How have you navigated communication and relationships with believing family and friends? Any tips to keeping those people in your life?
I assured believing friends I supported their journey, (and I do), and that I hoped they could offer me the same. I just helped a friend with her Relief Society Lesson.
People who believe the church deep in their heart certainly don't need me to validate the accuracy of their beliefs.
I tried to keep up a relationship with my two adult Mormon children, but it became obvious they want nothing to do with me. Mormons don’t want to hear about how life is so much better for you once you’re out. It took me a couple of years of banging my head against the wall to realize that my Mormon children don’t really care whether I live or die - and that their belief system has completely obliterated any sense of duty, love, or affection for me. It’s as if I spent years raising them all for naught. I don’t know if it’s possible to keep believing Mormons in your life when you leave. For me, it’s been impossible. I have no relationship with any Mormons at all.
The church holds families hostage.
I wrote a paper "Families Held Hostage" you can find here wasmormon.org/wp-content/uploads/sites/12/2023/02/… or below:
Karl Marx, the infamous prophet of world communism, advocated communal ownership of everything including wives and children. This, of course, would abolish not only private property but also the traditional family. Everything and everyone would belong to the community.
Lenin, Stalin, Mao, Castro, and other communist leaders, soon learned that abolishing the family was a big mistake. It even threatened their communist party security. These leaders found that strengthening the family unit also strengthened their control and power over people. Anyone who spoke against the party or party leaders were not only placing their own lives and fortunes in jeopardy, but also those of close family members. Very few men or women were willing to do this. Also, when any communist leader traveled abroad to another country as an ambassador, on an economic mission, or even as part of a ballet company, they were never allowed to take family members along with them. If a traveler should defect and ask for asylum in a Western country, their family back home in the Soviet Union, China, or Cuba would pay a very high price including possible execution. Again, very few men or women were willing to subject their families to this much trouble.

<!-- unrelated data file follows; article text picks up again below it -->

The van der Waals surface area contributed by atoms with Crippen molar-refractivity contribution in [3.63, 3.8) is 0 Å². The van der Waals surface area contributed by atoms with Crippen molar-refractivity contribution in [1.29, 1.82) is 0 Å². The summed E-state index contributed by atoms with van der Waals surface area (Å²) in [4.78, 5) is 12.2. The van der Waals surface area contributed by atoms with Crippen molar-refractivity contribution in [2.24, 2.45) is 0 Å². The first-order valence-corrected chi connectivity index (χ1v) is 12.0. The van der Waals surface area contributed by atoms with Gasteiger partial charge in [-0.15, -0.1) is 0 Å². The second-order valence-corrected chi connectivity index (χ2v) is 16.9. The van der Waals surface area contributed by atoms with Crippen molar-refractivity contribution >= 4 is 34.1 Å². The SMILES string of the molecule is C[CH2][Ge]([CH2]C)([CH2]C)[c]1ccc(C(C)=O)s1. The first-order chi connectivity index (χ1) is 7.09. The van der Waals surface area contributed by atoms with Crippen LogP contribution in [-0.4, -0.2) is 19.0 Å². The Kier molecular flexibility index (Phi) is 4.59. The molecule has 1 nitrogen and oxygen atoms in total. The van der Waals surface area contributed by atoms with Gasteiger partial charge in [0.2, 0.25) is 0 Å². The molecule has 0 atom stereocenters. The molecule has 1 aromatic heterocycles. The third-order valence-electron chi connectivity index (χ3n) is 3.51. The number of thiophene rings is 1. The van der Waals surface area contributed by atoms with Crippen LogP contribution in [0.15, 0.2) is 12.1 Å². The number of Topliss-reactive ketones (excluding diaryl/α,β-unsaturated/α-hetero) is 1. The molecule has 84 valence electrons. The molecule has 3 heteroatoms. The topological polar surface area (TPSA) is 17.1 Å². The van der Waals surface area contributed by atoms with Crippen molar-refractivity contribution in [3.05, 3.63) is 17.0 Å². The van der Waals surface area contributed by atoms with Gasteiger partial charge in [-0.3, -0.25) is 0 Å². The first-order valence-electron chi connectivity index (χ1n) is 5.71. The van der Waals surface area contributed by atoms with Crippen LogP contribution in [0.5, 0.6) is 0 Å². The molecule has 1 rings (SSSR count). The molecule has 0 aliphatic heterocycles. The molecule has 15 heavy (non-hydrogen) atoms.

Early Mormon leaders were also quick to see the power of family ties. They even invented the non-Christian doctrine of eternal marriage and eternal families. Jesus did not teach eternal marriage nor did any of the Biblical prophets. (Matt. 22:23-30 and Luke 20:27-35) However, L.D.S. Church services often include sermons, songs, poetry, and even dramas depicting the idea that "families can be together forever."
A strong and brave man who is willing to face an enemy’s bullets often melts and becomes compliant when faced with his mother’s tears when she says, "Son we all love you so much, please stay active in the Church, pay your tithing, and go to the temple often so that we can all be together in the celestial kingdom of God. It would break my heart if you were not there with the rest of our family." This awesome power, a loving mother’s pleading and tears, are at the disposal of the Church!